Guinness - The Drink
- Released: 20 September 2016
- Label: Self-Released
Guinness offer an enjoyably wonky post-punk synth-pop, with clanking drum machine parts and funny, ironic and surreal lyrics.
One song segues halfway through into a somewhat morose rendition of the chorus of ‘Gangster’s Paradise’. I had to do an aural double-take when I heard it live. A few of their songs skirt the edges of novelty but generally manage to stay the right side of the line between smartarse and endearing. I saw Guinness in a support act slot at a gig in Leith not long ago and this album playlist is the only available music by them I can find. And via Twitter, I found that the bassist may now be playing with slouch-rock Edinburgh wunderkind Passion Pusher, now in the Song, By Toad stable and getting airplay on 6 Music. So Guinness may be a one-off experiment or a collaboration between mates but on the basis of this album playlist (I’m going to assume it’s intended to be heard as an album) they’ve got a dynamic worth exploring further.
The first song, ‘The Drink’, is something of a red herring, an instrumental krautrock freakout with some atonal processed sounds smeared all over the place and various drum machine rhythms dropping in and out, and, for reasons that will hopefully become clear, a laugh track. Maybe a bit like a blootered LCD Soundsystem with the drums at double speed. ‘I’m a Zookeeper (Not a Goalkeeper)’ flips between laid-back noodling and a quite anxious sounding fairground vibe with a menacing bass line. On ‘Trish’, an ode to ITV daytime chat show host Trisha Goddard, Guinness praise her as some kind of messiah – ‘We need Trissshhhhaaa, Trisssshaaaa’ – taking in references to Le Corbusier, the judicial system and Robert Kilroy-Silk. There are plenty of fine and funny throwaway lines in every song, ‘There's nothing quite like a well-manicured bowling green’ and ‘Schweppes Tonic, with some gin/Got me wondering, about Putin,’ to highlight just a couple.
‘The Comedian’ is the darkest song in the collection. The key line is ‘Do you ever get the feeling you're laughing at the wrong jokes?’ The paranoia of being suddenly exposed as ‘not getting it’ is pretty much applicable to almost any social situation, and is more of a cynical take on human interaction than a snarky one-liner. At moments like this, Guinness can almost come across as Dean Blunt-esque in their refusal to separate the ironic and sincere, hence the laugh track in amongst the most experimental musical passage, perversely placed at the very beginning of the album. They also have a similar mix to Blunt’s mixture of drones and use of noise alongside conventionally tuneful parts and off-kilter singing. A whole album or project in the vein of ‘The Comedian’ could be fascinating.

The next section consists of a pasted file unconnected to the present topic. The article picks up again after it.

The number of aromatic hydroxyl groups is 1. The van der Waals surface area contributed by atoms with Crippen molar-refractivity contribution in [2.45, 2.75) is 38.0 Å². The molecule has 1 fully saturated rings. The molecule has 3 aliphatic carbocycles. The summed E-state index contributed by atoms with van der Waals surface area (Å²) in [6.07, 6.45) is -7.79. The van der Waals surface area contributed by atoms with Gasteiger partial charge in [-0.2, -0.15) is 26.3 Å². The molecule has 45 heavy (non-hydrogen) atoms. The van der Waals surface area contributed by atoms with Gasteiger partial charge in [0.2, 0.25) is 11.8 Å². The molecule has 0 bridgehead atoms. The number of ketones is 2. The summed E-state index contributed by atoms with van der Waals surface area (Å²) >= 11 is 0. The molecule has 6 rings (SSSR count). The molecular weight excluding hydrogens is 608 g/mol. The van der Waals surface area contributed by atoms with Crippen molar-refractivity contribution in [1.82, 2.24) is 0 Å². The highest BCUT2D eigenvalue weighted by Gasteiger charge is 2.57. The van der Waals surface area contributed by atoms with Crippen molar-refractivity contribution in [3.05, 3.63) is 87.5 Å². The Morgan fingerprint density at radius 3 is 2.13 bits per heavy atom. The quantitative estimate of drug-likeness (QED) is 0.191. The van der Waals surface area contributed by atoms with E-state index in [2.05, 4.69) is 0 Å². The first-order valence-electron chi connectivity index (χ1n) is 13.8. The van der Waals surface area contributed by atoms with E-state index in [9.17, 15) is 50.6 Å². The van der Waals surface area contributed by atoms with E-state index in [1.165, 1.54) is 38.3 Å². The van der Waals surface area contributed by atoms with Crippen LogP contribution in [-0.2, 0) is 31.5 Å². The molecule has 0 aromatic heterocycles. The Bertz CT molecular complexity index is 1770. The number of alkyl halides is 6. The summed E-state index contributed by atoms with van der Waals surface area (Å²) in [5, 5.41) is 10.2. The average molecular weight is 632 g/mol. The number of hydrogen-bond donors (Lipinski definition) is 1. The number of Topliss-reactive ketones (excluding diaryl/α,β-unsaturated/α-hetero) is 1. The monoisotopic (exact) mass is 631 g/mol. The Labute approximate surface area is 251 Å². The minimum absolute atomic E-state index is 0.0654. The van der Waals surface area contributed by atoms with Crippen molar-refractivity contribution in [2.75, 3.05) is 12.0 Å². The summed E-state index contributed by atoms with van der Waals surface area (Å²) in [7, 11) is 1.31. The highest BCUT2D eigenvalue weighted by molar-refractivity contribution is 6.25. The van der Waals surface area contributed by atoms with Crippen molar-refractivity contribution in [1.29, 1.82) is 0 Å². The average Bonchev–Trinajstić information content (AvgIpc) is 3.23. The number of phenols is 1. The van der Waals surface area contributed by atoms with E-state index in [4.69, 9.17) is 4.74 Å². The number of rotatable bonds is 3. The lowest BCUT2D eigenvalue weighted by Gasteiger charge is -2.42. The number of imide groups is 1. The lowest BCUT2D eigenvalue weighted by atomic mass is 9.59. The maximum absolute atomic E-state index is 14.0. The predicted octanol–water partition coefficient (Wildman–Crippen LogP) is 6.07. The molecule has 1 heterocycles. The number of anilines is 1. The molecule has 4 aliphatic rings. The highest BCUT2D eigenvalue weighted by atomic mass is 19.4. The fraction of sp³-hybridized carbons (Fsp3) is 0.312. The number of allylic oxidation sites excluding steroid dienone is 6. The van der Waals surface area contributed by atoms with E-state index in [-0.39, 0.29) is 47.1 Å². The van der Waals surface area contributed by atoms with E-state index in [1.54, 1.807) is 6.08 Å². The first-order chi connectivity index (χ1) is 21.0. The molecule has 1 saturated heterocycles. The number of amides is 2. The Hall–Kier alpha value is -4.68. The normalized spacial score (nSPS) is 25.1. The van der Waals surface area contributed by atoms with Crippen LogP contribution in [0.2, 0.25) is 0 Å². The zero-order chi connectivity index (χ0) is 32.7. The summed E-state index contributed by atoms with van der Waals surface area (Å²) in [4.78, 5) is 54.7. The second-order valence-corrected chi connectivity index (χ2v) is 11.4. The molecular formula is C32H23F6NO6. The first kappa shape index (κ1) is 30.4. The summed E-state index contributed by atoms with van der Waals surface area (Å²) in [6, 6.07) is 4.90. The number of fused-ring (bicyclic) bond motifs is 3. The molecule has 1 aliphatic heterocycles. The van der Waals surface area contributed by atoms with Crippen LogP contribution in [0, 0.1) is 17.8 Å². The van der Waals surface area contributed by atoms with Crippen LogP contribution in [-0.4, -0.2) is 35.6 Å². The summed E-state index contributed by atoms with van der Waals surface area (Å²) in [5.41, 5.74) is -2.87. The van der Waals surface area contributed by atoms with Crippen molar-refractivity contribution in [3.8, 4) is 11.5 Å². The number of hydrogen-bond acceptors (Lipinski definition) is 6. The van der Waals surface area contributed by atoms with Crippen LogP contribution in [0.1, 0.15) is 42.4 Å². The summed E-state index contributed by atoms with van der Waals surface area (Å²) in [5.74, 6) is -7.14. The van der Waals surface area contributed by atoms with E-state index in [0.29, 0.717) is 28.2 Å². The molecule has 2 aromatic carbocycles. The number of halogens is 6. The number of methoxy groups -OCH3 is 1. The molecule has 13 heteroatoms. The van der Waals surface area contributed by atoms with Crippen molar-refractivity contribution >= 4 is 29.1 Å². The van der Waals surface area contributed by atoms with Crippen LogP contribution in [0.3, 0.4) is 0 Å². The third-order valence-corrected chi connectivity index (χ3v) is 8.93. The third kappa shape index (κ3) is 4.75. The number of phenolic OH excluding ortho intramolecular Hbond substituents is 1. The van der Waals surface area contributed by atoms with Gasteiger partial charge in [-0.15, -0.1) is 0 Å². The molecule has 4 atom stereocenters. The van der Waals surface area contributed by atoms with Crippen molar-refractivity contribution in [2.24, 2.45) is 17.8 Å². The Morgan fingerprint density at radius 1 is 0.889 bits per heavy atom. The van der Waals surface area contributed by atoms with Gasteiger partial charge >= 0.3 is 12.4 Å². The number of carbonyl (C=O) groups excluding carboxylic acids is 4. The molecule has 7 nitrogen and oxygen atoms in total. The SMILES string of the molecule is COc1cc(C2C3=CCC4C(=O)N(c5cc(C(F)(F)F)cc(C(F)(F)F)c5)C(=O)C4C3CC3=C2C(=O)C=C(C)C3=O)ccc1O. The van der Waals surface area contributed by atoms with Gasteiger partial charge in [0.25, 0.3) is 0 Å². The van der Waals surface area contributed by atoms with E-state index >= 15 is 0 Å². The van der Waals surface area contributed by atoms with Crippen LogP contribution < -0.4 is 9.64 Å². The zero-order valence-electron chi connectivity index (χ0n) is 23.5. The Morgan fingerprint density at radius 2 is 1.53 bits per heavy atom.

The album closes with the epic ‘Doberman’, a seven minute tale of booze, mental illness and a damaged friendship between a person and a Doberman dog. A jaunty backing track with simple descending bass line and keys gets cut up eventually with some clanging guitar and shimmery synths as the bass player and guitarist harmonise with ‘Doberman, hold my hand, hold my hand, hold my hand.’ The lyrics sketch out a kitchen-sink drama between two lost souls who can’t be there for one another quite enough. It’s just that one of them is a massive dog. It’s silly on the surface but with a darker undertone. In the final verse, the narrator is left alone:
See I'd put his collar on
And forgot to leave a gap
Now the collar's gone
And Doberman is gone
Where did I go wrong?
Guinness use a similar strategy with their sound, chintzy backing tracks can turn nightmarish with a quick switch of a bass line or synth sound, which is quite a skill. Noise, drone and post-punk angst sit alongside lyrics about daytime telly and Schweppes and it all somehow manages to channel The Fall, John Shuttleworth and Dean Blunt simultaneously.